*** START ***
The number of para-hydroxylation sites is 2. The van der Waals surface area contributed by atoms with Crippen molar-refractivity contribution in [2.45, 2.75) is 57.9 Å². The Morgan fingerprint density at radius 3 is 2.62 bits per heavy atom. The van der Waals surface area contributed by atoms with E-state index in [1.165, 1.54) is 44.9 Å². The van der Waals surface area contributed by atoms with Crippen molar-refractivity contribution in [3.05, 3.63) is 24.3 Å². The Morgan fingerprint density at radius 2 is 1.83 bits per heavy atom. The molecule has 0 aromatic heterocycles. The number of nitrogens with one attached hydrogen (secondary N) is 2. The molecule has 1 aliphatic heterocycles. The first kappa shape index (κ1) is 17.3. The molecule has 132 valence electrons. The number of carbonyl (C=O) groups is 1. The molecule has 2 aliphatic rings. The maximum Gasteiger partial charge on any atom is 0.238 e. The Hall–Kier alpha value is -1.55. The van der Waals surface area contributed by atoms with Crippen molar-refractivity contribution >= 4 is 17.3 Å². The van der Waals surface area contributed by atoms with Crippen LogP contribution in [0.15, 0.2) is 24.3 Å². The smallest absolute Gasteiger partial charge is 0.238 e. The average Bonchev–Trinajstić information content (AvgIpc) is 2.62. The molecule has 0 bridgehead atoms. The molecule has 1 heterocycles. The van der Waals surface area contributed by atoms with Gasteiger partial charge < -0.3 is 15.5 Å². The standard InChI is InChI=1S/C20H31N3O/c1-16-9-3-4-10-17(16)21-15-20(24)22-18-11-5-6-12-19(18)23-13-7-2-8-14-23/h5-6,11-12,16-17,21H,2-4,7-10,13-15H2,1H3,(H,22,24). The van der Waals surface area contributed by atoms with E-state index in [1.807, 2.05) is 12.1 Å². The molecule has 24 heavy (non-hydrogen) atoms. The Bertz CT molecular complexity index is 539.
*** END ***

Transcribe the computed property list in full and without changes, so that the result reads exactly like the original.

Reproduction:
The number of para-hydroxylation sites is 2. The van der Waals surface area contributed by atoms with Crippen molar-refractivity contribution in [2.45, 2.75) is 57.9 Å². The Morgan fingerprint density at radius 3 is 2.62 bits per heavy atom. The van der Waals surface area contributed by atoms with E-state index in [1.165, 1.54) is 44.9 Å². The van der Waals surface area contributed by atoms with Crippen molar-refractivity contribution in [3.05, 3.63) is 24.3 Å². The Morgan fingerprint density at radius 2 is 1.83 bits per heavy atom. The molecule has 0 aromatic heterocycles. The number of nitrogens with one attached hydrogen (secondary N) is 2. The molecule has 1 aliphatic heterocycles. The first kappa shape index (κ1) is 17.3. The molecule has 132 valence electrons. The number of carbonyl (C=O) groups is 1. The molecule has 2 aliphatic rings. The maximum Gasteiger partial charge on any atom is 0.238 e. The Hall–Kier alpha value is -1.55. The van der Waals surface area contributed by atoms with Crippen molar-refractivity contribution >= 4 is 17.3 Å². The van der Waals surface area contributed by atoms with Crippen LogP contribution in [0.15, 0.2) is 24.3 Å². The smallest absolute Gasteiger partial charge is 0.238 e. The average Bonchev–Trinajstić information content (AvgIpc) is 2.62. The molecule has 0 bridgehead atoms. The molecule has 1 heterocycles. The van der Waals surface area contributed by atoms with Gasteiger partial charge < -0.3 is 15.5 Å². The standard InChI is InChI=1S/C20H31N3O/c1-16-9-3-4-10-17(16)21-15-20(24)22-18-11-5-6-12-19(18)23-13-7-2-8-14-23/h5-6,11-12,16-17,21H,2-4,7-10,13-15H2,1H3,(H,22,24). The van der Waals surface area contributed by atoms with E-state index in [1.807, 2.05) is 12.1 Å². The molecule has 24 heavy (non-hydrogen) atoms. The Bertz CT molecular complexity index is 539.